Create a free profile to get unlimited access to exclusive videos, sweepstakes, and more!
How Do You Bring a Video Game to Life? Five Nights at Freddy's Creators Explain
Director Emma Tammi and Robert Bennett of Jim Henson's Creature Shop on bringing video game characters to life.
If you've spent any quality time playing video games with any Gen Z kid in the last decade, there's a good chance you've played, or at least heard a lot about Five Nights at Freddy's. The first iteration of the game was released in 2014 and became massively popular with YouTubers and kids who loved its free-roaming, horror vibe. Players assume the role of an employee monitoring the premises of Freddy Fazbear's Pizza restaurant overnight — think, an evil Chuck E. Cheese — and then have to survive being stalked by the life-sized performance animatronics possessed by the souls of murdered children.
The core four antagonists are Freddy Fazbear, Bonnie, Chica, and Foxy (with other animatronics introduced in subsequent games), and they've proven time and time again to be worthy enemies to defeat in the video games.
Five Nights at Freddy's game versus real-life moviemaking
But video games aren't real life, especially considering that the programmed cheats of game physics and character invulnerabilities are meant to be larger than life and more fun than real world rules. So what happens when you need to make life-sized reproductions of Freddy Fazbear, Bonnie, Chica, and Foxy from actual materials so they can "star" as the heavies in a major motion picture adaptation of the game?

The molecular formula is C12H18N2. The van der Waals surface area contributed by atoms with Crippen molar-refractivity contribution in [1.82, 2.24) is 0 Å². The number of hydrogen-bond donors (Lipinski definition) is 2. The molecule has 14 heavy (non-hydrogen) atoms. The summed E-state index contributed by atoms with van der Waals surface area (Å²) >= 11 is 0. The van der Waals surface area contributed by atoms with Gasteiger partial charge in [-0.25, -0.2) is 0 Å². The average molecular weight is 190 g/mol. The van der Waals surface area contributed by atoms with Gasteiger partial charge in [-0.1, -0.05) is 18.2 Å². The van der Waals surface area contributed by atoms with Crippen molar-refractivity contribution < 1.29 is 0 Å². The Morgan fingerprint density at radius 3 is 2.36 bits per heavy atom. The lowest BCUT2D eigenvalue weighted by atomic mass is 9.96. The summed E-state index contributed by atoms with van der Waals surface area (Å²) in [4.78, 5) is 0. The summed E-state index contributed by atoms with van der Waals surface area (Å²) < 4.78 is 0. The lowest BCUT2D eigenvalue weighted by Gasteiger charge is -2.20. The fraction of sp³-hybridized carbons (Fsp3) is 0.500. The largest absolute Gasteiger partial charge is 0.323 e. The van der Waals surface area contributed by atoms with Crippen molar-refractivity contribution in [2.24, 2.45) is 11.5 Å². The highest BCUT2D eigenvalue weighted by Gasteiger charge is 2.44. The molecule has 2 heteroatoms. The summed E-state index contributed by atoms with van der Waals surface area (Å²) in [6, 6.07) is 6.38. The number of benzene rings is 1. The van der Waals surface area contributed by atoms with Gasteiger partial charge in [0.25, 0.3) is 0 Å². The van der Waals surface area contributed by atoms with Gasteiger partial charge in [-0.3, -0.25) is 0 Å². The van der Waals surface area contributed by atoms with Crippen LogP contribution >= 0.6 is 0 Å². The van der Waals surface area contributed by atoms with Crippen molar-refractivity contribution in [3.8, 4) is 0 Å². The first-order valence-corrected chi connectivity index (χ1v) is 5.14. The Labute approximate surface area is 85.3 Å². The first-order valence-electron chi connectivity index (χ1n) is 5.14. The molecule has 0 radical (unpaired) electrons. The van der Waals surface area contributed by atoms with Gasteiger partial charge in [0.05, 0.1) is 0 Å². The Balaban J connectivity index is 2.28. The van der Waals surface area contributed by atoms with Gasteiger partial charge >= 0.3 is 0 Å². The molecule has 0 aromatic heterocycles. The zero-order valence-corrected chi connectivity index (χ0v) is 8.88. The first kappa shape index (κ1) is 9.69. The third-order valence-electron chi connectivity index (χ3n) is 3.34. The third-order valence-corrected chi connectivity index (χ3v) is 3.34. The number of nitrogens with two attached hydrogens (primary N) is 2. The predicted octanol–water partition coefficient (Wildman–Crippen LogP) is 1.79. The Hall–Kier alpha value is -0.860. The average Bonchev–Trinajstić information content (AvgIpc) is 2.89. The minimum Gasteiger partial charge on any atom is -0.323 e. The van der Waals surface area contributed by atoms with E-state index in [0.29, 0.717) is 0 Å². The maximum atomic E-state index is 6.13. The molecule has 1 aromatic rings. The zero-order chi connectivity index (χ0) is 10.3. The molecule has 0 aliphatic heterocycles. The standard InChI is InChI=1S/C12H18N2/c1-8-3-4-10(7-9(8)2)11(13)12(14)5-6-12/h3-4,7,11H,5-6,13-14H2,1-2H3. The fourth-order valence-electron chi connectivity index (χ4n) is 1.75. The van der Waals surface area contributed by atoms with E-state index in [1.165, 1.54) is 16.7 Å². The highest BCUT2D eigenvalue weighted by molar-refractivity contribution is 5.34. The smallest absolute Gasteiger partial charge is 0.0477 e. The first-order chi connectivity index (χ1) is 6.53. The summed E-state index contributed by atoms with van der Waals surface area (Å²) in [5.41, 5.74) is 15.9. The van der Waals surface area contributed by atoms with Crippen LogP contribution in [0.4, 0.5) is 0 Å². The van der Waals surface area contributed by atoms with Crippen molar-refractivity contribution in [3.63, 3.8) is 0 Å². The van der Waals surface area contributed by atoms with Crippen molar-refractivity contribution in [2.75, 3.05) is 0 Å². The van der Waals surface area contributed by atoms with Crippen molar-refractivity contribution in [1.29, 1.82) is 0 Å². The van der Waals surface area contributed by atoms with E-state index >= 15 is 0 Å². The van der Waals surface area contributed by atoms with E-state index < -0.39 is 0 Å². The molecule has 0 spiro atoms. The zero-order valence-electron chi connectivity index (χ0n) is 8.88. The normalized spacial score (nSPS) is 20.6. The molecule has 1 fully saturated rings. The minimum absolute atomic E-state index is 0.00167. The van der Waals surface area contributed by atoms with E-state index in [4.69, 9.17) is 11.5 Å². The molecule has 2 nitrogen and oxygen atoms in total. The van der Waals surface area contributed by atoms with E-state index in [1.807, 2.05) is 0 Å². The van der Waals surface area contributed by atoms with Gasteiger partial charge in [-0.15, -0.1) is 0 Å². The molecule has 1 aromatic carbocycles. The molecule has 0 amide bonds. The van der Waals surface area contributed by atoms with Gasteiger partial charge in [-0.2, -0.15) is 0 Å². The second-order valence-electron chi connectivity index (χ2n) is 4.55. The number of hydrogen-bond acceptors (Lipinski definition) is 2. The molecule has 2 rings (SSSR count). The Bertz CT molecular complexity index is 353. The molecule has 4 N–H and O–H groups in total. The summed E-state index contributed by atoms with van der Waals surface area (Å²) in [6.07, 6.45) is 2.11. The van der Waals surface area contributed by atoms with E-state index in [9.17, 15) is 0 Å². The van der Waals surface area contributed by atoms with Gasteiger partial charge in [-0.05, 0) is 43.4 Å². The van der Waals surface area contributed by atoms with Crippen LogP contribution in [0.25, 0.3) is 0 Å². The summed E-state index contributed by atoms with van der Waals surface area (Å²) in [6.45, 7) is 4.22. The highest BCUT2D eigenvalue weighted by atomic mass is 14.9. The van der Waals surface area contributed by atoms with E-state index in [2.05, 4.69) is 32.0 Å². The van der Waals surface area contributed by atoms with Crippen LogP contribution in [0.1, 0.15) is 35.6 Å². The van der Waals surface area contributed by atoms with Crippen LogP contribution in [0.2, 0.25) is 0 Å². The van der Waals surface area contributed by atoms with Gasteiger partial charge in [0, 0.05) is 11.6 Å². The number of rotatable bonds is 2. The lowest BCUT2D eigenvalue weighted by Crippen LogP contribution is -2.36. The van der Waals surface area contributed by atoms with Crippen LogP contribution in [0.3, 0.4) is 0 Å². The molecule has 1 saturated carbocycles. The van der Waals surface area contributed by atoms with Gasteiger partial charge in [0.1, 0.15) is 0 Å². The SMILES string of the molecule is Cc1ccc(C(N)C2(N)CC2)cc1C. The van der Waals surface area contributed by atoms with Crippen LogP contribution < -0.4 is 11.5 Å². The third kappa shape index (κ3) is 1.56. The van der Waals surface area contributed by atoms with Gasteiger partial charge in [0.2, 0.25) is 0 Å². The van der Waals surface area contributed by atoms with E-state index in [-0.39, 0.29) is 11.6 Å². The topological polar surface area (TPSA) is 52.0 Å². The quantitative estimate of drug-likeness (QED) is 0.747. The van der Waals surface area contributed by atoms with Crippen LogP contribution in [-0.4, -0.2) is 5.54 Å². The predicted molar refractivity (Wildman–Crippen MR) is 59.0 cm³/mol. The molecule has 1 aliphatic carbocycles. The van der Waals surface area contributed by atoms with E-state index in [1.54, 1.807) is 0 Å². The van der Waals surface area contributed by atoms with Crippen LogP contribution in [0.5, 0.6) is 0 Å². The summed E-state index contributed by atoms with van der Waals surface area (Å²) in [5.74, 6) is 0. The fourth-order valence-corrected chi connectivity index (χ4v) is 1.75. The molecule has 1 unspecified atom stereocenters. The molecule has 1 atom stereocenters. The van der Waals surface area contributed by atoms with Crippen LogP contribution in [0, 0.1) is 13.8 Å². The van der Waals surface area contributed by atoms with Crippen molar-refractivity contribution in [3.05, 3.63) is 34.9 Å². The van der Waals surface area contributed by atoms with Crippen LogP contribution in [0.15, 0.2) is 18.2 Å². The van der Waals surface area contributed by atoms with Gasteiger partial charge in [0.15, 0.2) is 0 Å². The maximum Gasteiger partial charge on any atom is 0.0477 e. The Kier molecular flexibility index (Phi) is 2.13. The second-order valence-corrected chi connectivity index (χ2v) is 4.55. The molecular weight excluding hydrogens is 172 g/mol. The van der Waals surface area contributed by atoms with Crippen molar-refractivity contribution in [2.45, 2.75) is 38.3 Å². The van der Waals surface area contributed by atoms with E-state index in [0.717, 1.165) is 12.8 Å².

Welcome to the challenges faced by director Emma Tammi (The Wind), lead supervisor at Jim Henson's Creature Shop, Robert Bennett, and their practical effects team, who were tasked with making these four animatronic characters come across equally terrifying as their digital counterparts.
In a recent interview with NBC Insider, Tammi said that it was problem number one to translate the Freddy Fazbear's Pizza creatures into physical characters that looked seamless in the real world. "The scale and the functionality was the paramount hurdle that we needed to first tackle," she explained. "How can we get these up and running, and moving for all the beats in the movie that they needed to be emoting and expressing and moving in?"
With his Jim Henson's Creature Shop team, Bennett said they had a lot of talks about the differences between realities. "I think the biggest challenge is taking a 3D game and bringing it into the real world, then making it look like it belongs in that world," he said. "It's all about the textures and the colors. And then, the functionality."
What audiences will see on screen is the culmination of 40 years of Jim Henson's Creature Shop animatronics and puppetry expertise, tailored to the expectations and high standards of today's obsessive Five Nights at Freddy's gamers. Bennett, the winner of SYFY's Jim Henson's Creature Shop Challenge, said the final product that audiences will see on the big screen represents a point of pride in his career. "For me, it's being able to look at the whole project now and seeing what we accomplished, and how accurate we were."